An Introduction to the Haiku of Satō Ayaka
Translations, Annotations by
Profs. Richard Gilbert, Itō Yūki, David Ostman, Masahiro Hori
Satō Ayaka (1985 – ) Daughter of Satō Eisaku (Professor of Linguistics, Ehime University). While in high school, she was a winner of the second place prize of the fifth Haiku Kōshien (national High School competition). Entered Waseda University and joined the Waseda Haiku Club. In 2005, founded the haiku group Haiku Machine (disbanded in 2012). In 2006, won the Shiba Fukio New Haiku Poet Prize (Jury Encouragement Award). In 2008, published her first haiku collection, Seaweed Specimens [Kaisō hyōhin] and won the Sō Sakon Haiku Haiku Grand Prize. In 2010, was included in the noted anthology Shinsei 21, and founded the “Short-term, Short-form Women’s Haiku Group” Guca (disbanded, 2012). In 2012, joined the haiku group Mirror [Kagami]. In 2014, started her own journal group “Ku +” publishing her second haiku collection You Have Eyes Open Your Eyes [Kimi ni me ga ari mihirakare], and published her first non-haiku poetry collection Please Teach Me New Music [Atarashii ongaku wo oshiete]. In 2017, edited and published the haiku anthology The Milky Way Galaxy Power Plant [Amanogawa Ginga Hatsudensho].
夏の蝶自画像の目は開いてゐる natsu no chō jigazō no me wa aiteiru summer butterfly – its eyes open to a self-portrait
Kigo: 夏の蝶 natsu no chō, summer butterfly; Summer. Meter: 5-7-5.
Note: The key to this haiku is whose jigazō (self-portrait) is being presented here? Hori’s impression is that the eyes in question are actually the pattern on the butterfly’s wings. A good example is the peacock butterfly, commonly found throughout Japan (example: kujyaku chō.
マフラーの匂ひの会話してをりぬ mafurā no nioi no kaiwa shite orinu from a neck scarf the fragrance of chatter — conversing
Kigo: マフラー mafurā, muffler; Winter. Meter: 5-7-5.
Note: For “muffler”: this term would be taken as a car-exhaust muffler, in common English; “muffler + smell” will not indicate a piece of clothing. mafurā no nioi is a pleasant smell or a faint, fine scent. Two friends are talking about ordinary or trivial matters but the conversation makes them warm their hearts like their neck scarves do (Hori).
夕刊に凍蜂の死を包みけり yuukan ni itebachi no shi wo tusutsumi keri in an evening newspaper wrapping up the death of a frozen wasp
Kigo: 凍蜂 itebachi, hornet in winter/frozen wasp; Winter. Meter: 5-7-5.
Note: Itebachi is a common kigo. The bee in winter may be queen bee; it is probably large. Even so, it is dying in its weakness. In big cities, some newspapers put out both morning and evening newspaper editions (Ito).
風はもう冷たくない乾いてもいない kaze wa mō tsumetaku mo nai kawaite mo inai the wind, no longer cold nor dry
Kigo: Winter, or no-/betweenseason (see note below). Meter: 5-6-8.
Note: kaze ga tsumetai (that is, “wind is cold”) suggests a winter kigo. However, kaze wa mō tsumetaku mo nai (that is “the wind is no longer cold) in this haiku means that “it is not winter.” On the other hand, “the wind is not dry” implies that “it is not spring.” This reminds me of the word “twilight,” which Yeats cherished. “Twilight” means “the time when day is just starting to become night.” It seems to me that Ayaka wanted to express a “two-season” phenomenal sense, or in my coinage “twiseason” — expressing “the time when winter is just starting to become spring” (Hori). According to the author, this haiku is written as an elegy or mourning haiku (Ito).
知らない町の吹雪の中は知っている shiranai machi no fubuki no naka wa shitteiru an unknown town that snowstorm – i know its inside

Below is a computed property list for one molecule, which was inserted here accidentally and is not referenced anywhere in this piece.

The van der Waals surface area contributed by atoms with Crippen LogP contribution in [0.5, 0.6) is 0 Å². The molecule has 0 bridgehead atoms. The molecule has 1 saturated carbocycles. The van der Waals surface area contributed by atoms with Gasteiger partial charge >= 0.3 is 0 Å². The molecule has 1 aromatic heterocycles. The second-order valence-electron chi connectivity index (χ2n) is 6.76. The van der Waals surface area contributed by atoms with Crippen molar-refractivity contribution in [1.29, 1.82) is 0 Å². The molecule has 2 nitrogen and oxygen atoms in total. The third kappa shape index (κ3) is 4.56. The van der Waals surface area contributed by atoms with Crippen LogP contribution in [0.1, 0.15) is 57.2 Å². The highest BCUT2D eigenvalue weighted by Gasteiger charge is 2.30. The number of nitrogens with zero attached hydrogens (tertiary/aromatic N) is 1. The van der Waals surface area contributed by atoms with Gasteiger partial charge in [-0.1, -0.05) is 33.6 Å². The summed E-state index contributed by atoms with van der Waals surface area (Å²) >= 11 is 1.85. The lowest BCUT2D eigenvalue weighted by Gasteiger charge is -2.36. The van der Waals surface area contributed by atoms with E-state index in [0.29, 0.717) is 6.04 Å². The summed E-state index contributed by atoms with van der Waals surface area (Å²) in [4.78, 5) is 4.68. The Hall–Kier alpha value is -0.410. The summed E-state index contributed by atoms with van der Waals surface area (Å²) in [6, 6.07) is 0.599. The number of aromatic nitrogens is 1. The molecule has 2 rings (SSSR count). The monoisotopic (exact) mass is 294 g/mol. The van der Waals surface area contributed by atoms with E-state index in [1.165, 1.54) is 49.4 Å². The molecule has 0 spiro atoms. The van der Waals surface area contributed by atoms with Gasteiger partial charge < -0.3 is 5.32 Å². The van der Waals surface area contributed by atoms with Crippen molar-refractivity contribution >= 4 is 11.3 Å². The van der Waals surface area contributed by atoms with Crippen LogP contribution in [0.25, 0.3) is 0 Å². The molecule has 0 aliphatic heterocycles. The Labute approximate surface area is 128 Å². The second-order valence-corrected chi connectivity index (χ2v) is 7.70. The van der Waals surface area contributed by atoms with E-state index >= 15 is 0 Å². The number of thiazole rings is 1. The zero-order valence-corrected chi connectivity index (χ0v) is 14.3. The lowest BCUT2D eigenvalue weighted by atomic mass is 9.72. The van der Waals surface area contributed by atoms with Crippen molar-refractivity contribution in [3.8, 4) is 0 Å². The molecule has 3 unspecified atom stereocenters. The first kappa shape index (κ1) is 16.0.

Kigo: 吹雪 fubuki, snowstorm; Winter. Meter: 7-7-5.
Note: This haiku reminds me, as a Canadian, of the aftermath of every snow storm, where the scenery changes into an unrecognizable landscape (Ostman). The author was not born in a snowy town; even so, she was able to write this haiku as she is a book person. She may know of a snowy town only from her reading experiences. To give a personal example, I too was not born in snow country, yet just by reading the famed opening scene of Kawabata Yasunari’s novel The Snow Country a deep impression was made. Probably, Ayaka has her own favorite novels or poems from “snow country” (Ito).
Reference: Book: 柚子の花君に目があり見開かれ
As longterm members of the Kon Nichi Translation Group, Kumamoto University, founded in 2006, these four denizens of Japan with joy, patience and determination, have continued to devote spare months, hours and days co-translating gendaihaiku. Presently, Dr. Itō Yūki, a Yeats scholar, is an assistant professor at Josai University, Saitama; Dr. David Ostman, who researches the role of empathy in intercultural competence, holds a similar position at Kumamoto Gakuen University; Dr. Masahiro Hori, a world-class linguist is a senior professor also at Kumamoto Gakuen University; Dr. Richard Gilbert is professor emeritus, Kumamoto University.
Creative Blooms will appear every other Tuesday. Three poems will be provided with commentary, and an additional three offered for creative interaction by our readership. With every third installment, Gilbert will introduce a largely unknown Japanese poet, translated into English with annotations, for the first time. We look forward to a lively discussion of these fascinating and challenging poems.
Richard Gilbert, professor of English Literature at Kumamoto University in Japan, is the author of Poetry as Consciousness: Haiku Forests, Space of Mind, and an Ethics of Freedom (illustrated by Sabine Miller, Kebunsha Co. Ltd., 2018, ISBN 978-4-86330-189-4), The Disjunctive Dragonfly (Red Moon Press, 2008, rev. 2013), and Poems of Consciousness (Red Moon Press, 2008), among others. He is also director of the Kon Nichi Translation Group, whose most recent book is the tour de force Haiku as Life: A Tohta Kaneko Omnnibus (Red Moon Press, 2019). In January 2020, he announced the creation of Heliosparrow Poetry Journal, an evolution of the Haiku Sanctuary forum.